political will + more money + more ships ≠ more naval capability

An article by Dr Gareth Evans, from November 2017,  caught our attention this week. The article centered on the UK’s ambitions to reinvigorate a national shipbuilding program to support reassertion of maritime power, summarised below by section, might give many pause-for-thought in the context of Australia’s ambitious continuous shipbuilding program. Introduction After decades of budget cutting, the UK’s
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Tactics & Technology: Warfare’s Chicken & The Egg Question, or the Art of the Possible?

Beadwindow facilitates a workshop specifically for defence industry and government agencies to explore a seemingly simple question: Which came first – tactical requirement, or technological advancement? That is, what is the fundamental factor in warfighting improvement – technological development to implement a deliberately designed tactic; or, tactical development through adaptation of existing technology? The question tends to draw
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Image: via Daily Telegraph 8 June 2016

Are frigates for the faint-hearted only?

We recently came across this article and it got us thinking: do the pros of owning frigates outweigh the pros of owning submarines? No matter the naval circles you might move in, it will always be a hotly contested argument. No matter their means of propulsive energy, submarines are a strategic deterrent. Certain missions will,
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Ambient Noise: the discriminator in ASW success?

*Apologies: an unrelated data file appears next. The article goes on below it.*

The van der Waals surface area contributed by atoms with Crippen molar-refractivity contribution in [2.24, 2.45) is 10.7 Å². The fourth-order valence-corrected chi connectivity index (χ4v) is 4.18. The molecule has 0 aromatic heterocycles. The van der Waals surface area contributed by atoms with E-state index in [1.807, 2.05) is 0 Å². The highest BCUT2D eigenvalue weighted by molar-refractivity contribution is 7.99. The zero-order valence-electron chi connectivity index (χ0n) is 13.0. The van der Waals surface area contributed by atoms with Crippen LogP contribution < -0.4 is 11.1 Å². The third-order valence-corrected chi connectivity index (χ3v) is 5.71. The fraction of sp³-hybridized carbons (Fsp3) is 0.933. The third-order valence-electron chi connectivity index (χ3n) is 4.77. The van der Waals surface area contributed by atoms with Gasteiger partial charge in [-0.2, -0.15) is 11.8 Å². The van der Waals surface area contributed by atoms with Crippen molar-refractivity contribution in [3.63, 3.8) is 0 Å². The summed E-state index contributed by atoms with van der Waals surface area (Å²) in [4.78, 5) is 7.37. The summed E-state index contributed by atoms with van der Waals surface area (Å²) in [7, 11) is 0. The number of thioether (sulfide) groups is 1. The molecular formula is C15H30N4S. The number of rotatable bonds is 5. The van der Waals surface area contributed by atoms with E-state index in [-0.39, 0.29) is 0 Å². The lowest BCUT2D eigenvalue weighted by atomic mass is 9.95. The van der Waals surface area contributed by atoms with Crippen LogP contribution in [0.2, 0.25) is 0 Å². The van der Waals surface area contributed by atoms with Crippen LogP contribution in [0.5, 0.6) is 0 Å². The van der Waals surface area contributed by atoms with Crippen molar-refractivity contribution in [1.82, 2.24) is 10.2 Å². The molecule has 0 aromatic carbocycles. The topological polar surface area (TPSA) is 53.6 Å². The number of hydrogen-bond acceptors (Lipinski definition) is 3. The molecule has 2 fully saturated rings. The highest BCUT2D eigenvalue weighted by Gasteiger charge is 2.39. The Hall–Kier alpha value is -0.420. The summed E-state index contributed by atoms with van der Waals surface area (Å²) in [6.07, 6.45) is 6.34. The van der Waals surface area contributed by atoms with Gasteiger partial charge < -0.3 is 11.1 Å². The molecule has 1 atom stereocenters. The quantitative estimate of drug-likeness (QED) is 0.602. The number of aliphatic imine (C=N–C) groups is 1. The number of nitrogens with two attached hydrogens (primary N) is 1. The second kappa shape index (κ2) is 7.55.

Intelligence, surveillance and reconnaissance (ISR) activities are standing agenda items for a nation’s military and naval forces. Their conduct is a core, enabling, and ‘business as usual’ function. Data and information collection, from all sources, is critical for the planning and conduct of military and naval operations. Intelligence may be argued as the ‘making sense of’ a
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The improved Kilo: making ASW more challenging

Modern submarines are quiet. Very quiet. Especially diesel-electric propelled submarines. That makes them hard to find. Very hard. Like black holes, modern submarines can often be detected indirectly; that is not by direct observation, but detecting their interactions with their underwater environment. A surface ship searching for a submarine needs to balance its need to
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Culture, Tactics and Littoral Warfare

Beadwindow, for some time, has preferred to define the littoral as a place with ‘dirty spectrum’, ‘dirty water’ and high probability or incidence of encountering ‘white’ shipping and aircraft. Weapon ranges become irrelevant due to the challenges of traffic, topography, acoustic and electronic propagation. A warship needs to ‘fight for the tactical picture’ to simply
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